OPEC 7th International Seminar (20th-21st)
In November OPEC agreed to extend output cuts until the end of 2018. The International Seminar in the middle of 2018 would represent a chance to review that decision against the subsequent economic developments. There is significant debate about how much OPEC is able to influence the oil price today, but as we have previously noted, steep demand and supply curves for commodities mean that small changes can prompt material volatility.
Such volatility can always be exacerbated by behavioural influences, and growing tension in Iran and the Parliamentary elections in Iraq (12th May) could play a role in driving these forces.
Mexican Presidential Election (1st)
A victory for Andres Obrador in Mexico could mean some material changes to policy. Obrador has come close to victory before and is perceived by many as unfriendly for markets and trade.
Brexit deal to be finalised prior to ratification by the European Parliament
The EU aims to achieve a finalisation of Brexit terms within 18 months of Article 50 being triggered, allowing for ratification by the European and national Parliaments before the 29 March 2019 deadline. See ‘planning fallacy’ above, Steven’s post last year, and Christophe’s blog from 2016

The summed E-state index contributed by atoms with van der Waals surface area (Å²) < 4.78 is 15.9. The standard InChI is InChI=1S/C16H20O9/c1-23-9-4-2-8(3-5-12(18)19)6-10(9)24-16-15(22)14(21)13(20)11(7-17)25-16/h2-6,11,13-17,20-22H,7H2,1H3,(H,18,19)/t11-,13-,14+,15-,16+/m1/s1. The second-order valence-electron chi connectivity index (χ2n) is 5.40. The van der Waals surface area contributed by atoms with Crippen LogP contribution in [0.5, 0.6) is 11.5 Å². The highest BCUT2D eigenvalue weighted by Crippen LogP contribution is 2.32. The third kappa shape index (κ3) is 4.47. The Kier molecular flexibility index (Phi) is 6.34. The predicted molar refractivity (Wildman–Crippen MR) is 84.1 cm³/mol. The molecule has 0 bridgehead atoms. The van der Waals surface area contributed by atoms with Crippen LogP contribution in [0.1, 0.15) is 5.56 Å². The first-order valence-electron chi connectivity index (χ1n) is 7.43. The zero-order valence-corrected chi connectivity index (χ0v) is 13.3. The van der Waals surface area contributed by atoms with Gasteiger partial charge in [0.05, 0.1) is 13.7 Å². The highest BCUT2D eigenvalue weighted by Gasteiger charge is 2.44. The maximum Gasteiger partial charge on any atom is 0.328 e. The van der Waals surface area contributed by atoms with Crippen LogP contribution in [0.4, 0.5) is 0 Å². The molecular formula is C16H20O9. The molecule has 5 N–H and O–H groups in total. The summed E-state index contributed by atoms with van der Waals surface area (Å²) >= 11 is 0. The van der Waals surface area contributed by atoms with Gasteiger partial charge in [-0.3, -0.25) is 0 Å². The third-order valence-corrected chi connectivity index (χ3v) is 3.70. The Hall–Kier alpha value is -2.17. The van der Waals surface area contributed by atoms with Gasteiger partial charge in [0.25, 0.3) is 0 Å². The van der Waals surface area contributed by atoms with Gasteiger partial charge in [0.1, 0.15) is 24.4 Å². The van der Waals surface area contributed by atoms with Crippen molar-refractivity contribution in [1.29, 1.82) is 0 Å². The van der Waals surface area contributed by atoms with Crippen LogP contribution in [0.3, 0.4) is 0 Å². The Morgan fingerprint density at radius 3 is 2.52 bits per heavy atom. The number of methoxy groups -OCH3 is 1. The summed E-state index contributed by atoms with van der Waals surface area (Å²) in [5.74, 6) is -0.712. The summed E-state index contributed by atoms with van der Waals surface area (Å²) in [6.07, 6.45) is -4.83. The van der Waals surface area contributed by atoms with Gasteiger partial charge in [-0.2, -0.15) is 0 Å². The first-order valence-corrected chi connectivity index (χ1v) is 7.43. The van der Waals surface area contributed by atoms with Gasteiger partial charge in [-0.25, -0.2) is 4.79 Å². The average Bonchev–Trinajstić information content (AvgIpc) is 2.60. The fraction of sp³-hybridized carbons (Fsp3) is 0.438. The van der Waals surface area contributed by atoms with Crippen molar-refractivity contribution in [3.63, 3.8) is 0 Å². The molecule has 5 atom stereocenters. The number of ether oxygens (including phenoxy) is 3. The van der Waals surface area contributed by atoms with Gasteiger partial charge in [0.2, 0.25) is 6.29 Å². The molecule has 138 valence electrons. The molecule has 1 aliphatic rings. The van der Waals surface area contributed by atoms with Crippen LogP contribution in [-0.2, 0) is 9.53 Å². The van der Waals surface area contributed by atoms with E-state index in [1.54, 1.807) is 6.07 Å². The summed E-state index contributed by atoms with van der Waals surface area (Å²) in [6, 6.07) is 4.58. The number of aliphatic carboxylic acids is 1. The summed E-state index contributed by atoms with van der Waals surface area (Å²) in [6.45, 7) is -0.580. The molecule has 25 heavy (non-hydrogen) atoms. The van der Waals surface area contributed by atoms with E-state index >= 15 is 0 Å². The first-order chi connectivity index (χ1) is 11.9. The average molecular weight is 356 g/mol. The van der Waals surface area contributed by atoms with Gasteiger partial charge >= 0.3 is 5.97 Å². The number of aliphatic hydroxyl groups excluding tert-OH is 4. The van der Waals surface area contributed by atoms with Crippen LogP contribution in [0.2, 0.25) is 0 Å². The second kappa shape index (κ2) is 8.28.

Brazil Presidential Election (7th–28th)
Volatility around Brazilian politics created investment opportunities last year. As in other South American countries in 2018, it is the implications for structural reform which are often put forward as reasons to be fearful around elections.
Thai General Election
Thailand has been led by a military junta since 2014, with proposed elections repeatedly delayed since then. The military government has announced that new elections will be held in November though a final date is to be set in June.
Unsurprisingly, the timeline above (the range of events that we can know ahead of time) are dominated by elections and policy decisions. Ultimately however, the key fundamentals that really matter cannot be diarised.
Year ahead outlooks often tell us more about what we are worried about today than what will drive asset prices in the future. While the events above could impact both fundamentals and market volatility in the coming months, investors should expect the real forces that drive asset prices in 2018 to be found elsewhere, and in many cases from sources that few if any are talking about right now.
The value of investments will fluctuate, which will cause prices to fall as well as rise and you may not get back the original amount you invested. Past performance is not a guide to future performance.